24. How prepared are captive owners? • Well informed by captive managers and good understanding of what SII is about • Expect increased activity to ensure conformance as Jan 1 2016 date looms • Most have started in earnest on QIS5 capital adequacy assessments and many have taken action in response to the findings • Work in relation to Pillar 2, governance arrangements, is in progress • In relation to Pillar 3, reporting, managers are undertaking gap analyses on client data to assess current versus required reporting 24

  25. Which areas are causing concern? • SII principles and processes are generally acknowledged and accepted • The need to implement systems and process with attendant costs is understood • Extensive reporting requirements are a concern, but expectation is that captive manager will provide almost all of the services, subject to proper board oversight • Questions have been raised that public disclosure of reporting could entail requirements that are not fully known at this stage • Potential capital impact may be the most immediate concern 25

  26. Move from EU to Offshore Ways of mitigating capital requirements • Industry indications imply moves are negligible to date • No Willis clients have moved offshore due to SII, although some have restructured • Poor economy has driven strategic reviews, not SII in isolation • More creative use of Tier 2 and 3 options, for example unpaid capital • Up to 50%/15% of the SCR can be in Tier 2/Tier 3 funds • Restructure Reinsurance • Counterparty Default Risk charge can be punitive unless addressed • Applying minimum ratings for counterparties (e.g. minimum A- rating) or use additional reinsurers to diversify can dramatically reduce default charge • For particularly large exposures, e.g. where high limits are written on property insurance, replacing captive reinsurance arrangements with net lines to captive without reinsurance – removes any counterparty concerns • Restructure Investments • Low-risk investments (e.g. AAA rated, bond or money-market type instruments) achieve larger capital credit • Restructure Capital 26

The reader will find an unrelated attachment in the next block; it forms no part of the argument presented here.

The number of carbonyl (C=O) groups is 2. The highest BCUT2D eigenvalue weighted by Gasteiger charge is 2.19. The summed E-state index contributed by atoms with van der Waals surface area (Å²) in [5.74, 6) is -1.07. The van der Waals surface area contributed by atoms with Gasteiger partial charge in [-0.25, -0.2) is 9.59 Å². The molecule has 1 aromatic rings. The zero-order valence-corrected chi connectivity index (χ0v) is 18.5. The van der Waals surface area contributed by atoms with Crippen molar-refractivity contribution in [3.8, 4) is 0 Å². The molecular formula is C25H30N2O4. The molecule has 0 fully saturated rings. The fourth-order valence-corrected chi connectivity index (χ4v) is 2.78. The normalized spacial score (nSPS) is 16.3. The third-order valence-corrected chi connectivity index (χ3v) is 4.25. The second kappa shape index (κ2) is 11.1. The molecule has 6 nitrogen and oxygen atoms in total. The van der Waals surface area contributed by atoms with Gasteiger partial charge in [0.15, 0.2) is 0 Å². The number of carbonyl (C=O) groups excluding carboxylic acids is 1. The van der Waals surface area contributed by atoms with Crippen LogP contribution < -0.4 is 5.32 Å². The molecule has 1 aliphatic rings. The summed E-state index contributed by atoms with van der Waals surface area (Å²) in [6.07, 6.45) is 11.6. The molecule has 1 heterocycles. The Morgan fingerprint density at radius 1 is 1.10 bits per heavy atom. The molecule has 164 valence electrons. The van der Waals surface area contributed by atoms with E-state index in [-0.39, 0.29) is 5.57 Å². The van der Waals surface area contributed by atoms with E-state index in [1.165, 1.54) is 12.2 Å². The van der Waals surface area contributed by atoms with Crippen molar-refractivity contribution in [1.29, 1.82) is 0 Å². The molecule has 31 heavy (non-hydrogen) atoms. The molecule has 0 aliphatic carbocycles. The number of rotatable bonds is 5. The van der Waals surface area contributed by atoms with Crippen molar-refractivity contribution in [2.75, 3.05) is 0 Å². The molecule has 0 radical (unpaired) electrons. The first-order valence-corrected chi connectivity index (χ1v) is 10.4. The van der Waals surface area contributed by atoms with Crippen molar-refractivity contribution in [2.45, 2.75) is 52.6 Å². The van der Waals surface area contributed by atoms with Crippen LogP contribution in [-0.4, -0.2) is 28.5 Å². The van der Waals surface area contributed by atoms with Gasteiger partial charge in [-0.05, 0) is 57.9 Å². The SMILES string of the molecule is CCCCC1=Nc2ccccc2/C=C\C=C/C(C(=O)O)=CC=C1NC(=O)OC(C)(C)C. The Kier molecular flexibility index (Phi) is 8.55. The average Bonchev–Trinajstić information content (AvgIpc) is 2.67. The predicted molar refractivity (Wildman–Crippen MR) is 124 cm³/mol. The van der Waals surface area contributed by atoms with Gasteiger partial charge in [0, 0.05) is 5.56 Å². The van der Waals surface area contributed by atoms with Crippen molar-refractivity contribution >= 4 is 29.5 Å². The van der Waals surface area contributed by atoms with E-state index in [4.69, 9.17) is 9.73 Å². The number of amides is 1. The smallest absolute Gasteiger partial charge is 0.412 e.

27. What support can you expect from your captive manager? • Captive managers work in tandem with boards – developing and implementing policies and frameworks and ensuring continued management of the compliance programmes • Captive boards are ultimately responsible for compliance, but with proper oversight can delegate most tasks to the captive managers • Captive managers can normally be expected to provide all SII services except Internal Audit 27

  28. Is SII positive or negative for captives? • Provided that the new regulatory framework is proportionate to the nature, scale and complexity of captives, SII should ensure that captives are appropriately capitalised with enhanced oversight and governance • SII regulations will require EU captive owners to invest more time assessing, understanding and managing risks, but most of the work can be outsourced to captive managers subject to boards retaining ultimate oversight and responsibility • Regulators in many captive domiciles (not just in the EU) are implementing more robust risk-based capitalisation and governance frameworks, which should ultimately benefit the captive industry provided that they are not unduly onerous 28

  29. From what you know at the moment about the increased level of disclosure, the greater uniformity of reporting and potential impacts for Captives, • “Is SII a good thing for a • Risk Manager"?

  30. Q&A

  31. Thank you!